Reading Time: 5 minutes
Note: I was really pissed off when I wrote this, and it reads that way at times. I decided not to “tone it down”, because I don’t need to. It’s not the responsibility of oppressed people to make witnessing the results of their being oppressed more palatable to other people. If this is uncomfortable for you to read, imagine how it must feel to live it.
Minority, underrepresented and / or marginalised friends. Do you know who you can trust? Who will support you when called upon? Who has a history of harmful and / or discriminatory behaviour? Who is on the front lines, pushing for more diversity, equity and inclusion, regardless of what anyone else is doing or saying? Who tries to silence you, instead of support you?
As marginalised – disadvantaged – people, we need to know. I call these people “persons of interest” (PoI).
Persons of Interest: A Tool
Whether you’ve given these people a name yourself, have a physical list of these people, or unorganised notes in your head, many of us have a list. It’s a list that we do not want to have to keep, much like we do not want to have to deal with the daily bullshit that comes with being a minority, underrepresented and / or marginalised person in today’s world of tech bros, trans-exclusionary radical “feminists”, and people who have absolutely no interest in understanding – or even admitting – their own privilege and the effects it has in the real world.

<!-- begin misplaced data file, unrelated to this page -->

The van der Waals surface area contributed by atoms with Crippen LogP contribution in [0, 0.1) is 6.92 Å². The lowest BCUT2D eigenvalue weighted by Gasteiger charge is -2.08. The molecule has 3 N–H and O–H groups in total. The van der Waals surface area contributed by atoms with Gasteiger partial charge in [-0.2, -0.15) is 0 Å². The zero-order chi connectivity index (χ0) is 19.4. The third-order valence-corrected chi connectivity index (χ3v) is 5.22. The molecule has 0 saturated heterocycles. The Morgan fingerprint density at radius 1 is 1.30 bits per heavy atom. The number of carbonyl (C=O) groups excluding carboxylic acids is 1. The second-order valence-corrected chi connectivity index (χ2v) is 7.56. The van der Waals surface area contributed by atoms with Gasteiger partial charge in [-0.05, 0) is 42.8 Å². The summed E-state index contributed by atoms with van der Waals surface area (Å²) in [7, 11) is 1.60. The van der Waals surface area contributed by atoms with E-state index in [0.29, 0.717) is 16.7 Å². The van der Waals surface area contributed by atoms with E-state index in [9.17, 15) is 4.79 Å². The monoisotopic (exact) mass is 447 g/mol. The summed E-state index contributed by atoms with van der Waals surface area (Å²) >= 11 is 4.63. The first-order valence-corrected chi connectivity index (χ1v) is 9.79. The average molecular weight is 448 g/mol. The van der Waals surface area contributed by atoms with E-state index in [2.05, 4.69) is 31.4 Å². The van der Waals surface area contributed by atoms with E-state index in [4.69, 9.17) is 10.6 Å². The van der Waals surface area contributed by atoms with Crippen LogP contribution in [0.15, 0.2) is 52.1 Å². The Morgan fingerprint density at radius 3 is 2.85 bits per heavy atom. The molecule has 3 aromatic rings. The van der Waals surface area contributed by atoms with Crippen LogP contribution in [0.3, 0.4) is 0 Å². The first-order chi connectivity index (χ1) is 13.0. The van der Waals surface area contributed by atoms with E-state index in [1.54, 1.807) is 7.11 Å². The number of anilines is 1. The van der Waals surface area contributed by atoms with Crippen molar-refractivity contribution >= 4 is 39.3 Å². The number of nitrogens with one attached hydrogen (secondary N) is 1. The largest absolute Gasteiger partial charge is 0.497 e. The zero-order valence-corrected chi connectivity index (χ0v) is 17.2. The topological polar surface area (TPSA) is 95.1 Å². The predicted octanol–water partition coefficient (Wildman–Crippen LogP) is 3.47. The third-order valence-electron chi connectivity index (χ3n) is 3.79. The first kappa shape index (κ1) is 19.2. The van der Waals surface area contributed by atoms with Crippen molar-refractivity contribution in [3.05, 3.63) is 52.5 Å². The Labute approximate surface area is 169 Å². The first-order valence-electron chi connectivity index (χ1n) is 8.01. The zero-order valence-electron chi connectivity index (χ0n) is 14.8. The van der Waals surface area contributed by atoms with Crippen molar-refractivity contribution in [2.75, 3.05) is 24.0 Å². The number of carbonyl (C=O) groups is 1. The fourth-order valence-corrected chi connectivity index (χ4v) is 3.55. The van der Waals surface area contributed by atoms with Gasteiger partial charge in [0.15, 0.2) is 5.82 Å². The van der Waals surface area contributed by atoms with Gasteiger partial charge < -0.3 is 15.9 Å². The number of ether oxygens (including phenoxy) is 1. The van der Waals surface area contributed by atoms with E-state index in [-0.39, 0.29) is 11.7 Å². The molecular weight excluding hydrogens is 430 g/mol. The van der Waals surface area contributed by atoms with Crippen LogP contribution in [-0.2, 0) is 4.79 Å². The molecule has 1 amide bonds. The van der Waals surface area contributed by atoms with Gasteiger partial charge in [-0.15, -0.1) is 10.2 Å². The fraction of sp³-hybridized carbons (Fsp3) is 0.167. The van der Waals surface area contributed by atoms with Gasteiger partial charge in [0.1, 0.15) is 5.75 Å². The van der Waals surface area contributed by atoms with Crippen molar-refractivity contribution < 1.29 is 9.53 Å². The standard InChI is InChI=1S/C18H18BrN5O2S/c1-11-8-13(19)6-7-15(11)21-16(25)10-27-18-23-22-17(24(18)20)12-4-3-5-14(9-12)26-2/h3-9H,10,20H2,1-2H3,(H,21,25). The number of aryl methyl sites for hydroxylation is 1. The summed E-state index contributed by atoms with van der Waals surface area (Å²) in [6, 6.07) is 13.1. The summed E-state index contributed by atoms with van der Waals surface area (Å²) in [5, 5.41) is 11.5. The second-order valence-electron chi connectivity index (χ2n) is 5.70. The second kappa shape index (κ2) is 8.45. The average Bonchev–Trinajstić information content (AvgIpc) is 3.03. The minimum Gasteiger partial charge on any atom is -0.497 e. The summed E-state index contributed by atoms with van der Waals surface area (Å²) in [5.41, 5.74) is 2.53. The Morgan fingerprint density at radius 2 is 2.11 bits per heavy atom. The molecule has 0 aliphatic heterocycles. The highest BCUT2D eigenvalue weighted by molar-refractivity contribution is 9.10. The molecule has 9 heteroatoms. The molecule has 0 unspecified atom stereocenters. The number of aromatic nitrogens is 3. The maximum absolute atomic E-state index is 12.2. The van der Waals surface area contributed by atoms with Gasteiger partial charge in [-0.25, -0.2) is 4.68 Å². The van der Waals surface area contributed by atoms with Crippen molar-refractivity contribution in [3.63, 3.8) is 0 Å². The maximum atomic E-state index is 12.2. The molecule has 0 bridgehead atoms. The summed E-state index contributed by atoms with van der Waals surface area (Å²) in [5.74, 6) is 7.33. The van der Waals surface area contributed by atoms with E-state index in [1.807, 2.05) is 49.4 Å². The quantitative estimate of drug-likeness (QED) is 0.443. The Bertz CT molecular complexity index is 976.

My list is too fucking long, and I am too fucking burdoned by this bullshit to keep lists in my head. So I made a tool. And I’m sharing it with you, because I know that many of you out there need it too.
Persons of Interest is simply an Excel (or Excel-like) tool that helps you document, categorise, and analyse persons of interest. It’s built for the context for use at work, but you are free to adapt it as needed, apply it to communities you’re in, extended social networks, and so on.
If you’re someone who needs / wants this tool, I’m confident that I don’t need to explain any further. I hope it helps you.
You can find and download the Persons of Interest tool in different formats towards the end of this post. Please share it with others to help them too.
Report Harmful Behaviour
A quick note: please, please report harmful behaviour – especially harassment – to all responsible companies, communities, and organisers.
More than once, I’ve found out that people who harassed me also harassed several other women. That’s not any of our faults; it’s always the fault of the harasser. When responsible bodies have no real reporting structures or consequences for harmful behaviour, that’s their fault too. When people gaslight us, blame us, silence us, that’s their fault. Report it anyway, even if anonymously via an ally.
If you feel uncomfortable, that is more than enough reason to report. Don’t wait for it to get worse.
Read about how a conference organiser sexually harassed me.
A Bad Idea?
Do you think this tool is a bad idea because it encourages people to make lists and categorise people? Then you are naive, and you are wrong. We already have lists; I’m just taking away some of the burden involved in keeping, organising and using those lists. Because we have enough bullshit to deal with that you very probably don’t. This is not up for debate, and I’m not going to explain to you why we even have / need those lists in the first place. Don’t @ me.